The tree trimming crew did an excellent job today. ”- Gigi M.
Your crews are doing a fantastic job at American Airlines. I have never seen anything like it. They look like Robin Hood and the Merry Men, swinging through the trees. Very fascinating to watch. ”- Happy client
Ask an Arborist: Why Should a Leaning Tree Concern You?
Q: My tree is leaning. Should I be concerned?
A: Having a tree lean over your house, patio or pool is concerning, to say the least.
However, not all leaning trees should be deemed an imminent hazard to your home. While you should always consult an arborist before removing a leaning tree, there are several factors to take into consideration.
Knowing the tree species and its natural growth tendencies will help determine the overall likelihood of failure. A leaning Crepe Myrtle isn’t much of a threat compared to a leaning, mature Red Oak. Look for clues that help indicate what caused the tree to lean in the first place. Clues such as: soil heaving on the opposite side of the lean, mushroom growth near the base, and/or newly rubbing branches with neighboring trees are all indicators the tree’s root system may be damaged.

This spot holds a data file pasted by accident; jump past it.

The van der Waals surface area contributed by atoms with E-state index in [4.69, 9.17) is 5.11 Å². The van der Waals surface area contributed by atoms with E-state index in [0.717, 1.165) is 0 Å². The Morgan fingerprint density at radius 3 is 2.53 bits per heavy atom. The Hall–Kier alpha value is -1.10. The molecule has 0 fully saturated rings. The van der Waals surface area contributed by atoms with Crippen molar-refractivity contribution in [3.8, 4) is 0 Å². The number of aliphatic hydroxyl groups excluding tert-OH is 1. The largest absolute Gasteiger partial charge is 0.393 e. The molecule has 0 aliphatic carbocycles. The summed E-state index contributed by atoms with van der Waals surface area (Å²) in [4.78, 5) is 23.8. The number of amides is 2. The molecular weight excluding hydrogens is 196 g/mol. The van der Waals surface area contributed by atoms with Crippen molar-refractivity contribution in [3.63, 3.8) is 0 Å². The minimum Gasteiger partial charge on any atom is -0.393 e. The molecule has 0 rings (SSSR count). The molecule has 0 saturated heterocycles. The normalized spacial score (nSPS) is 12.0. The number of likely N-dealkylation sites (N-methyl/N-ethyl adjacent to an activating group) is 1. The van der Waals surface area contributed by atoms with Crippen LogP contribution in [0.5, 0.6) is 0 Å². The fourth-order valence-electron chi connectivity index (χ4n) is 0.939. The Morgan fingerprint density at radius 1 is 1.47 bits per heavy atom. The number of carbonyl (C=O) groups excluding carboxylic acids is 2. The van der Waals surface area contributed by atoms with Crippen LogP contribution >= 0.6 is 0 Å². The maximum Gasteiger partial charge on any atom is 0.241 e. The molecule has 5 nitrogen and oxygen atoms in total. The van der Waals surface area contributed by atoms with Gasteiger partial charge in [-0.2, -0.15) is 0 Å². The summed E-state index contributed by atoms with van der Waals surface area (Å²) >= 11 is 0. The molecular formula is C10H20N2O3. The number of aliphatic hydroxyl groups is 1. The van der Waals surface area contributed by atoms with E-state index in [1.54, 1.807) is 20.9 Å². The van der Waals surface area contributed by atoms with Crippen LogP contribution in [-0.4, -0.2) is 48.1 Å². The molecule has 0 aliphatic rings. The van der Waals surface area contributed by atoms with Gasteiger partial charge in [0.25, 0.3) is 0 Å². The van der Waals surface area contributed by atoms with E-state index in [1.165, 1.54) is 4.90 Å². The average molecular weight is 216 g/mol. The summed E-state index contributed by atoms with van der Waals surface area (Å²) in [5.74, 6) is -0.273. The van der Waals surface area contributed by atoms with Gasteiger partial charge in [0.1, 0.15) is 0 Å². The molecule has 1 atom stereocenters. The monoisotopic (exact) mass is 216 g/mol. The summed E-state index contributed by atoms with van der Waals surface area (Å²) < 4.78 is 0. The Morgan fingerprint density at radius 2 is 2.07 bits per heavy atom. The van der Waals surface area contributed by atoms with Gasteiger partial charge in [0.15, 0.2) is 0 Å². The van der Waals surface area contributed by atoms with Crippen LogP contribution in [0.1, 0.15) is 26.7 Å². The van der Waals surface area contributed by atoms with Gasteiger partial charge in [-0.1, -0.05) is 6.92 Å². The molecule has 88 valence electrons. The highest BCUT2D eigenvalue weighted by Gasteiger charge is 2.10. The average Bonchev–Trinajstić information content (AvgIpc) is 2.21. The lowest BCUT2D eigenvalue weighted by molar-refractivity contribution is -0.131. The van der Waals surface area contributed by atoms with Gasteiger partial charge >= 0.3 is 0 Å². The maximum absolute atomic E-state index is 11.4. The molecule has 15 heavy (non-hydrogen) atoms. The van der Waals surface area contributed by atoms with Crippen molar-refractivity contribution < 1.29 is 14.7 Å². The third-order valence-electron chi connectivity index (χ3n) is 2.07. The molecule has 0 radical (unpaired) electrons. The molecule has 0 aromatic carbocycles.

In many cases, a tree will grow outward rather than upward toward the sunlight. A natural lean may mean your tree is unbalanced. But a lean could also mean your tree has grown this way due to extreme weather patterns (ex: northern winds) and is now better prepared to withstand environmental stresses.
Get to know your landscape and avoid root damage at all costs. If a tree was straight and then begins to lean, ask yourself what has changed that may have caused the lean. Did trenching for installation of irrigation, underground drains, construction, or utility lines occur that may have damaged root systems?
Pruning of leaning trees to minimize overall spread can help mitigate the risk of it falling, but always make sure to consult an arborist first to be safe!
-Getth Nelson, ISA Certified Arborist